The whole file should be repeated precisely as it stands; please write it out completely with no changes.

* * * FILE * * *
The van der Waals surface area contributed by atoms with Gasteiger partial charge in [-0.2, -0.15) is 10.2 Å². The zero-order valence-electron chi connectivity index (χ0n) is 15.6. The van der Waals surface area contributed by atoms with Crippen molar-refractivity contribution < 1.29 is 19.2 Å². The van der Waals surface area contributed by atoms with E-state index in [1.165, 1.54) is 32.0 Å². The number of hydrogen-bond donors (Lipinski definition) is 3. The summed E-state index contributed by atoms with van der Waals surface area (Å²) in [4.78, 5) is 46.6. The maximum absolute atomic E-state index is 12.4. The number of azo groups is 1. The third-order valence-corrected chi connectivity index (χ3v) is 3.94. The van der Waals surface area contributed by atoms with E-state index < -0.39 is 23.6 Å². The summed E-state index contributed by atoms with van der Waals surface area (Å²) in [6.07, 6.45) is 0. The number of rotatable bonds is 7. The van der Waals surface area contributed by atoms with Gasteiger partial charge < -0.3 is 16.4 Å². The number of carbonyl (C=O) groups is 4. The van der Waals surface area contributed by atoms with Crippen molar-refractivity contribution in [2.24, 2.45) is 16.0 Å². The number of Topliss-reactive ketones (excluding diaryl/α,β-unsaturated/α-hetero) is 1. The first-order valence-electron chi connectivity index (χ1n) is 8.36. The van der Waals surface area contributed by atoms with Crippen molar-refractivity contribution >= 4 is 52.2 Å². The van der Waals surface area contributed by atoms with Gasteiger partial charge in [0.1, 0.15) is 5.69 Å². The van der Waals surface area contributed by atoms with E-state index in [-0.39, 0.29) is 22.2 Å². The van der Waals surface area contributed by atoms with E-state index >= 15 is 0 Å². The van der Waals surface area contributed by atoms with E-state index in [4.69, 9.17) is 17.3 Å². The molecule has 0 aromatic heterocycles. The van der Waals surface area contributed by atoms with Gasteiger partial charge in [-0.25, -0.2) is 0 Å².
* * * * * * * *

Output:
The van der Waals surface area contributed by atoms with Gasteiger partial charge in [-0.2, -0.15) is 10.2 Å². The zero-order valence-electron chi connectivity index (χ0n) is 15.6. The van der Waals surface area contributed by atoms with Crippen molar-refractivity contribution < 1.29 is 19.2 Å². The van der Waals surface area contributed by atoms with E-state index in [1.165, 1.54) is 32.0 Å². The number of hydrogen-bond donors (Lipinski definition) is 3. The summed E-state index contributed by atoms with van der Waals surface area (Å²) in [4.78, 5) is 46.6. The maximum absolute atomic E-state index is 12.4. The number of azo groups is 1. The third-order valence-corrected chi connectivity index (χ3v) is 3.94. The van der Waals surface area contributed by atoms with E-state index < -0.39 is 23.6 Å². The summed E-state index contributed by atoms with van der Waals surface area (Å²) in [6.07, 6.45) is 0. The number of rotatable bonds is 7. The van der Waals surface area contributed by atoms with Gasteiger partial charge < -0.3 is 16.4 Å². The number of carbonyl (C=O) groups is 4. The van der Waals surface area contributed by atoms with Crippen molar-refractivity contribution in [2.24, 2.45) is 16.0 Å². The number of Topliss-reactive ketones (excluding diaryl/α,β-unsaturated/α-hetero) is 1. The first-order valence-electron chi connectivity index (χ1n) is 8.36. The van der Waals surface area contributed by atoms with Crippen molar-refractivity contribution >= 4 is 52.2 Å². The van der Waals surface area contributed by atoms with Gasteiger partial charge in [0.1, 0.15) is 5.69 Å². The van der Waals surface area contributed by atoms with E-state index in [-0.39, 0.29) is 22.2 Å². The van der Waals surface area contributed by atoms with E-state index >= 15 is 0 Å². The van der Waals surface area contributed by atoms with E-state index in [4.69, 9.17) is 17.3 Å². The molecule has 0 aromatic heterocycles. The van der Waals surface area contributed by atoms with Gasteiger partial charge in [-0.25, -0.2) is 0 Å².